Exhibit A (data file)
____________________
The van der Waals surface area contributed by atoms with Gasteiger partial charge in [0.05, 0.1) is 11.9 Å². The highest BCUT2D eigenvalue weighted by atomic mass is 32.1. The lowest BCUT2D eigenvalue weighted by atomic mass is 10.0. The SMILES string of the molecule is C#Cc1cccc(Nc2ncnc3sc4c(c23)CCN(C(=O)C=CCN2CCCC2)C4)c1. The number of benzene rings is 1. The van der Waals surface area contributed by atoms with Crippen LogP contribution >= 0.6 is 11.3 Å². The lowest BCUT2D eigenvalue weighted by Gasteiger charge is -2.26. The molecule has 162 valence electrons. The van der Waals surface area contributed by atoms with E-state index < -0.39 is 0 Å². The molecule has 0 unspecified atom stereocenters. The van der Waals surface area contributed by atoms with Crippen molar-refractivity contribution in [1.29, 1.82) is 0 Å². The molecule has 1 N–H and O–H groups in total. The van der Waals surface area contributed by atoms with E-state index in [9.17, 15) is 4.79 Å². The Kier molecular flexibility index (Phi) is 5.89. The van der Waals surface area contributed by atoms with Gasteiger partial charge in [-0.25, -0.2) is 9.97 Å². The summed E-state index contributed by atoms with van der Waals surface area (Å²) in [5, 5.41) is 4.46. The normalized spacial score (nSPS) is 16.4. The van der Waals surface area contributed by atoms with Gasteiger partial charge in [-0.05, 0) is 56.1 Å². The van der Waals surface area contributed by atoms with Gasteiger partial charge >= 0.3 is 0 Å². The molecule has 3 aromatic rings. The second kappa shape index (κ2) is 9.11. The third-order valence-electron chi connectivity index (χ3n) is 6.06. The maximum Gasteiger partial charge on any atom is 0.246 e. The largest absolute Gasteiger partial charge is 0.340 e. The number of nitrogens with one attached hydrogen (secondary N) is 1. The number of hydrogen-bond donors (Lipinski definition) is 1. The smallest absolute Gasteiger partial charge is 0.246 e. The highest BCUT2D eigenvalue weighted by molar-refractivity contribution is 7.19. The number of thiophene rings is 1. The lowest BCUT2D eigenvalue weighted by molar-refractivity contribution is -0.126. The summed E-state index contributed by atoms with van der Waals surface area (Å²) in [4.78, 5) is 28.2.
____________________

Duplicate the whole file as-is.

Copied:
The van der Waals surface area contributed by atoms with Gasteiger partial charge in [0.05, 0.1) is 11.9 Å². The highest BCUT2D eigenvalue weighted by atomic mass is 32.1. The lowest BCUT2D eigenvalue weighted by atomic mass is 10.0. The SMILES string of the molecule is C#Cc1cccc(Nc2ncnc3sc4c(c23)CCN(C(=O)C=CCN2CCCC2)C4)c1. The number of benzene rings is 1. The van der Waals surface area contributed by atoms with Crippen LogP contribution >= 0.6 is 11.3 Å². The lowest BCUT2D eigenvalue weighted by Gasteiger charge is -2.26. The molecule has 162 valence electrons. The van der Waals surface area contributed by atoms with E-state index < -0.39 is 0 Å². The molecule has 0 unspecified atom stereocenters. The van der Waals surface area contributed by atoms with Crippen molar-refractivity contribution in [1.29, 1.82) is 0 Å². The molecule has 1 N–H and O–H groups in total. The van der Waals surface area contributed by atoms with E-state index in [9.17, 15) is 4.79 Å². The Kier molecular flexibility index (Phi) is 5.89. The van der Waals surface area contributed by atoms with Gasteiger partial charge in [-0.25, -0.2) is 9.97 Å². The summed E-state index contributed by atoms with van der Waals surface area (Å²) in [5, 5.41) is 4.46. The normalized spacial score (nSPS) is 16.4. The van der Waals surface area contributed by atoms with Gasteiger partial charge in [-0.05, 0) is 56.1 Å². The van der Waals surface area contributed by atoms with Gasteiger partial charge >= 0.3 is 0 Å². The molecule has 3 aromatic rings. The second kappa shape index (κ2) is 9.11. The third-order valence-electron chi connectivity index (χ3n) is 6.06. The maximum Gasteiger partial charge on any atom is 0.246 e. The largest absolute Gasteiger partial charge is 0.340 e. The number of nitrogens with one attached hydrogen (secondary N) is 1. The number of hydrogen-bond donors (Lipinski definition) is 1. The smallest absolute Gasteiger partial charge is 0.246 e. The highest BCUT2D eigenvalue weighted by molar-refractivity contribution is 7.19. The number of thiophene rings is 1. The lowest BCUT2D eigenvalue weighted by molar-refractivity contribution is -0.126. The summed E-state index contributed by atoms with van der Waals surface area (Å²) in [4.78, 5) is 28.2.